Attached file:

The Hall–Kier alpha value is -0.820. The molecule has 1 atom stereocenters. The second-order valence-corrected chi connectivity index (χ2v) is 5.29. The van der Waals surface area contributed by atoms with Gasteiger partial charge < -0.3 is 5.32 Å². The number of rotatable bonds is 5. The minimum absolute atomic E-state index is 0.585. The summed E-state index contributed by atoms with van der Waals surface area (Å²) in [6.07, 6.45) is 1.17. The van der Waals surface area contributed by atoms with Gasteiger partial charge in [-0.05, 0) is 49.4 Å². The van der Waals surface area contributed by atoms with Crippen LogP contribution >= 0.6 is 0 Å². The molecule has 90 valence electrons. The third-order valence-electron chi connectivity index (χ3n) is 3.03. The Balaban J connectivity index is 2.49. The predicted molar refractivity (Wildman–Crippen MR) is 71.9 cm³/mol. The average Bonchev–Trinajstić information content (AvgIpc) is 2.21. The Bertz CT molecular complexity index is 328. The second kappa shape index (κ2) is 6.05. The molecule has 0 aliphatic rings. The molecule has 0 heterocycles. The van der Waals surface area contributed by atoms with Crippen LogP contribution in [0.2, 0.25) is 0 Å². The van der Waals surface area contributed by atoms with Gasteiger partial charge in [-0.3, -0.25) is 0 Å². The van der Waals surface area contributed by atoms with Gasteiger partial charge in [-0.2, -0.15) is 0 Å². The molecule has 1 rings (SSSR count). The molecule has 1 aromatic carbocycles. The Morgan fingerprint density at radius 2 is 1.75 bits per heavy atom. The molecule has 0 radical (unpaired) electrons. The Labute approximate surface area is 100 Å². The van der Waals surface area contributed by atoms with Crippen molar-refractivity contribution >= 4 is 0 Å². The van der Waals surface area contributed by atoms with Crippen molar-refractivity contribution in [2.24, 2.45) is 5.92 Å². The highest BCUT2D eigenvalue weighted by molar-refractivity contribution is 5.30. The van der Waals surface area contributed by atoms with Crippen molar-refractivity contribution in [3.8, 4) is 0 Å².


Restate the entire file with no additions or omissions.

The Hall–Kier alpha value is -0.820. The molecule has 1 atom stereocenters. The second-order valence-corrected chi connectivity index (χ2v) is 5.29. The van der Waals surface area contributed by atoms with Gasteiger partial charge < -0.3 is 5.32 Å². The number of rotatable bonds is 5. The minimum absolute atomic E-state index is 0.585. The summed E-state index contributed by atoms with van der Waals surface area (Å²) in [6.07, 6.45) is 1.17. The van der Waals surface area contributed by atoms with Gasteiger partial charge in [-0.05, 0) is 49.4 Å². The van der Waals surface area contributed by atoms with Crippen LogP contribution >= 0.6 is 0 Å². The molecule has 90 valence electrons. The third-order valence-electron chi connectivity index (χ3n) is 3.03. The Balaban J connectivity index is 2.49. The predicted molar refractivity (Wildman–Crippen MR) is 71.9 cm³/mol. The average Bonchev–Trinajstić information content (AvgIpc) is 2.21. The Bertz CT molecular complexity index is 328. The second kappa shape index (κ2) is 6.05. The molecule has 0 aliphatic rings. The molecule has 0 heterocycles. The van der Waals surface area contributed by atoms with Crippen LogP contribution in [0.2, 0.25) is 0 Å². The van der Waals surface area contributed by atoms with Gasteiger partial charge in [-0.3, -0.25) is 0 Å². The van der Waals surface area contributed by atoms with Gasteiger partial charge in [-0.2, -0.15) is 0 Å². The molecule has 1 rings (SSSR count). The molecule has 1 aromatic carbocycles. The Morgan fingerprint density at radius 2 is 1.75 bits per heavy atom. The molecule has 0 radical (unpaired) electrons. The Labute approximate surface area is 100 Å². The van der Waals surface area contributed by atoms with Crippen molar-refractivity contribution >= 4 is 0 Å². The van der Waals surface area contributed by atoms with Crippen molar-refractivity contribution in [2.24, 2.45) is 5.92 Å². The highest BCUT2D eigenvalue weighted by molar-refractivity contribution is 5.30. The van der Waals surface area contributed by atoms with Crippen molar-refractivity contribution in [3.8, 4) is 0 Å².